Update: Similar points now coming from the Age opinion page.
21 thoughts on “Why taxi fares are high and taxi driver wages low”
I think security screens are a good idea, but I’m not sure about the pre-payment. How will that actually work? Drivers can already ask for a deposit based on the estimated value of the trip. I would hope that there would be an ex post settling up method, or at least that the passenger pay the lessor of the pre-payment or metered cab fare.
They already have the screens in many parts of the world (Sydney, for example). However, in places where taxis are allowed to be small (I imagine we use V6 Falcons here due to more stupid regulation) they always seem to broken (possibly by the drivers themselves), although I imagine the problem is easy to fix.
Screens seem to be on their way out in Sydney. While reducing the risk of serious assualt, they also reduce conversation and convenience, and so make the lives of many drivers worse.
Deregulating the taxi industry will be bad for the licence holders, which will be tough titties for them, and probably good for customers, but how will this help the taxi drivers? If there is less money going to the taxi owners/operators/drivers, the drivers, who are at the bottom of the food chain, may end up with even less than they do now.
At deregulating the industry certainly won’t stop drivers getting attacked and abused.
“but how will this help the taxi drivers”
Demand will skyrocket, as almost every place taxis are cheap people catch them everywhere (often substituting them for owning a car). So they will get a lot more work.
I agree with Spiros – deregulating the taxi market is a good idea, but the rents currently extracted by licence holders are most likely coming at the expense of customers, not drivers. If there are people willing to work for $8 an hour now, then while deregulation may raise wages temporarily, free entry will eventually bid them back down to where they started. Individual taxi drivers won’t get more work because the number of drivers will increase.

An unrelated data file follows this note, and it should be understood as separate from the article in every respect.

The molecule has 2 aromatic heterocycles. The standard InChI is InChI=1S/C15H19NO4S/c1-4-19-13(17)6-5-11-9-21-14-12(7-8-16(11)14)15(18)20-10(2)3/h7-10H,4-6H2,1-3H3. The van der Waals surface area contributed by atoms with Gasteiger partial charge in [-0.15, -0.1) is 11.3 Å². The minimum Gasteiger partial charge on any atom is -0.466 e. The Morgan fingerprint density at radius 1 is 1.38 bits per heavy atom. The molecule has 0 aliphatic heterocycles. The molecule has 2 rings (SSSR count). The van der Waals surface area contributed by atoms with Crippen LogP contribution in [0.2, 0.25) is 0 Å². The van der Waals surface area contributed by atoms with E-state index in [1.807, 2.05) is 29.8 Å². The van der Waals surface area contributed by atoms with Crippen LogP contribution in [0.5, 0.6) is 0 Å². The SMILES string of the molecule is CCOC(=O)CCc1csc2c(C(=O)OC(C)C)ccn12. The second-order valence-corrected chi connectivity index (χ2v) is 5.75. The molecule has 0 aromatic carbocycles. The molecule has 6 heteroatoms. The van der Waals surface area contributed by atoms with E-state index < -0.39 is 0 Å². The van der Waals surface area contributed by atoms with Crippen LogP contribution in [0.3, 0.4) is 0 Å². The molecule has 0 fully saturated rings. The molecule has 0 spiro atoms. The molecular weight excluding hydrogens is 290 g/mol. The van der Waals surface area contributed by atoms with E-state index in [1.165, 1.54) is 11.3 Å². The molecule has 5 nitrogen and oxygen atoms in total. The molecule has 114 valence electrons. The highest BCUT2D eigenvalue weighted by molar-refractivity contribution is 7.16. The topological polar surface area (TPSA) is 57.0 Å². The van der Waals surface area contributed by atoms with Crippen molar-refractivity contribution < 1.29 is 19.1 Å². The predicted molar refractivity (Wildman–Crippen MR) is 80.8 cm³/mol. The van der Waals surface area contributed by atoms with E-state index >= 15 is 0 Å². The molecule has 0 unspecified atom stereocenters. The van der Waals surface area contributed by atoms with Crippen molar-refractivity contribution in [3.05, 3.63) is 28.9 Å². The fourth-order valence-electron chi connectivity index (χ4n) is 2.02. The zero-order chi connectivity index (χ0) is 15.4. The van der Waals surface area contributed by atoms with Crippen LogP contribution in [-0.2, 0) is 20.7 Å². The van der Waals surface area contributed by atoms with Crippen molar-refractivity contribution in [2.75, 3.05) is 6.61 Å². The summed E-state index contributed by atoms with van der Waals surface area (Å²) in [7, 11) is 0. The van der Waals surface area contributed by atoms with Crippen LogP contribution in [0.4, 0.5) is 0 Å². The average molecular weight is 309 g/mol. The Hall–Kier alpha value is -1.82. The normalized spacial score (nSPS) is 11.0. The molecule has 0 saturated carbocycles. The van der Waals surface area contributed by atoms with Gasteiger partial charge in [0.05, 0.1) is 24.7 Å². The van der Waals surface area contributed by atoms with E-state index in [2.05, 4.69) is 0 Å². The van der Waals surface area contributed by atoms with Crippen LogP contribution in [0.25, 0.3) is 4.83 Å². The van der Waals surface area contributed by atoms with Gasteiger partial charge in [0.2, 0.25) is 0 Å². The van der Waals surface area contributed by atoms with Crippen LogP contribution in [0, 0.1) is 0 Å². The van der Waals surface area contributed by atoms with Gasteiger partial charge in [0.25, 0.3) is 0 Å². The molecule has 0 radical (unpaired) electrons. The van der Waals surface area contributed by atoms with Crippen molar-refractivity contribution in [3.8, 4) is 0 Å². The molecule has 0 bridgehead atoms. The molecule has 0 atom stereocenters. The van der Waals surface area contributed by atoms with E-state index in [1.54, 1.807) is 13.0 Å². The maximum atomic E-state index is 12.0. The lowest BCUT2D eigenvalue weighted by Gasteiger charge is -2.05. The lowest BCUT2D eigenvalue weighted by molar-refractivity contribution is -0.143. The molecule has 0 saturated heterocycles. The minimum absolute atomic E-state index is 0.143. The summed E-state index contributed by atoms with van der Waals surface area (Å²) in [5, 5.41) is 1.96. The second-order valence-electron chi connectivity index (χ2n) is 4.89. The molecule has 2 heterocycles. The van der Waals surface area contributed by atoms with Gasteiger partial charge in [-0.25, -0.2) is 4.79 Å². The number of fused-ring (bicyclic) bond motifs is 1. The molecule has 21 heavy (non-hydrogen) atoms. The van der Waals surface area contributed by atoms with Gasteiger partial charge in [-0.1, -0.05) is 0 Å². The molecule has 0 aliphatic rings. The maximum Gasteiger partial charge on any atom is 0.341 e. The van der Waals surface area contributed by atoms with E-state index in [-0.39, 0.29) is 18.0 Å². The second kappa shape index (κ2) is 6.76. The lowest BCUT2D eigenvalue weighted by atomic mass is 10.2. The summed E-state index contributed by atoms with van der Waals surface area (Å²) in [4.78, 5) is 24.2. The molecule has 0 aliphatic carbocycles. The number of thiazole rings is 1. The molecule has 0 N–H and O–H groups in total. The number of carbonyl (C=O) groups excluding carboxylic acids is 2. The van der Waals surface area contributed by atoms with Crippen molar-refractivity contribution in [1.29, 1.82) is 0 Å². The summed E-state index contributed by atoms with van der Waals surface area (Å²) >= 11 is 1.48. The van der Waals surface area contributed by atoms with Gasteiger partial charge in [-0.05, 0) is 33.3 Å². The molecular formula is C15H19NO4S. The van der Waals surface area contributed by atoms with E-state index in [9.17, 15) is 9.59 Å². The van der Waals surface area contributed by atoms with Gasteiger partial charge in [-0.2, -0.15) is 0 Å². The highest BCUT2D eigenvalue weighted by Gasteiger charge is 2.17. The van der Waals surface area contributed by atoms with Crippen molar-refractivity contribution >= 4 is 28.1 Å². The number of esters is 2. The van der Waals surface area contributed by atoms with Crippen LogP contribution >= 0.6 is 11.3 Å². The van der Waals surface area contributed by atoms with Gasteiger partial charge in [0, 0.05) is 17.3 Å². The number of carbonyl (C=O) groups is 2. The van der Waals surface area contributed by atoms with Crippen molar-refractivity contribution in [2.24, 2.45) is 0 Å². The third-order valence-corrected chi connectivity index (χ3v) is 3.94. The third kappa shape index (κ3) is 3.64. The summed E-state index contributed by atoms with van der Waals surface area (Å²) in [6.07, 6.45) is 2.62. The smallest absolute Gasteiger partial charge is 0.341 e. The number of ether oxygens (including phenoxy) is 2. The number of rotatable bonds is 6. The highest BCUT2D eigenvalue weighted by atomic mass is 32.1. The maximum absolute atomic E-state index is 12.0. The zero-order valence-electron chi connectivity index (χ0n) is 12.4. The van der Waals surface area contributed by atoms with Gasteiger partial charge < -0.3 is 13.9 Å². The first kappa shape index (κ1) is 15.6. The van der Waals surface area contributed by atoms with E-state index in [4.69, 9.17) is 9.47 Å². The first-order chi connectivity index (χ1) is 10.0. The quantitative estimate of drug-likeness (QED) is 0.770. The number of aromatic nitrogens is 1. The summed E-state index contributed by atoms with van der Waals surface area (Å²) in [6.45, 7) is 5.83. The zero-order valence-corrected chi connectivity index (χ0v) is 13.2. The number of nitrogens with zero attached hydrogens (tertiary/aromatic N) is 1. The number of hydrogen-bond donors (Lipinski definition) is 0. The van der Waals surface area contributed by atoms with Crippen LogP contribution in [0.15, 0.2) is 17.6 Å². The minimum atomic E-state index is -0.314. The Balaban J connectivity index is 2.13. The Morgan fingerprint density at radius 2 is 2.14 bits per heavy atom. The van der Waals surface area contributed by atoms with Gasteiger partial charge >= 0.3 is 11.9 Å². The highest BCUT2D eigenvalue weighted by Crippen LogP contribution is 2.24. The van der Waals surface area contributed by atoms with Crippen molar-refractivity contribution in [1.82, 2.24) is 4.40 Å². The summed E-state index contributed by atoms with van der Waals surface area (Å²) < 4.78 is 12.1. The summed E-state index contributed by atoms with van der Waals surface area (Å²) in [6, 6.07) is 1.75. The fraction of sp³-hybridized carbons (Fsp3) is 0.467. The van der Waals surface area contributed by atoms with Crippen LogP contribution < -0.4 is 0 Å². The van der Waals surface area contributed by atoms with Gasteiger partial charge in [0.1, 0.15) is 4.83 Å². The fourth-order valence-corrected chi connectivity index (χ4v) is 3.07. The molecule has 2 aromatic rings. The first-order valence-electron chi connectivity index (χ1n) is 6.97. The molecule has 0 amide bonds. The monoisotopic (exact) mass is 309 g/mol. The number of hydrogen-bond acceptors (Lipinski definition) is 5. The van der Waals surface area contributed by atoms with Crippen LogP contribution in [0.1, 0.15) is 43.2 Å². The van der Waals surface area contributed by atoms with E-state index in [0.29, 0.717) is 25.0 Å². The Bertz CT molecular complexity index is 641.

If the overseas student market dries up, there will be a severe taxi driver shortage, which will push wages up.
I think one of the benefits for taxi drivers will be that they will no longer be forced to drive somebody else’s taxi (or lease their licence) if they want to work in the industry. It will be easier and cheaper to “be your own boss”, and that in itself has some value as demonstrated by the many people run shops and restaurants or other small businesses and forgo higher incomes doing other things because they want to be their own boss.
I was in Newcastle a few weeks ago and the taxi situation there at nighttime is pretty pathetic, they’re almost impossible to find (not to mention that the nightlife there has been decimated by a curfew which is a whole other story.)
Anyhoo, me and some mates were able to find a dodgy unlicenced taxi which was essentially just a guy driving people around in his Falcon and agreeing on prices before taking passengers. While this was at his danger he was absolutely raking it in and people were paying extra because of the convenience and probably the rebellious nature of it. He was handing out little plastic cards with his name and number on them so we were able to get an easy ride home too. Hopefully he’s still getting away with it but I doubt it.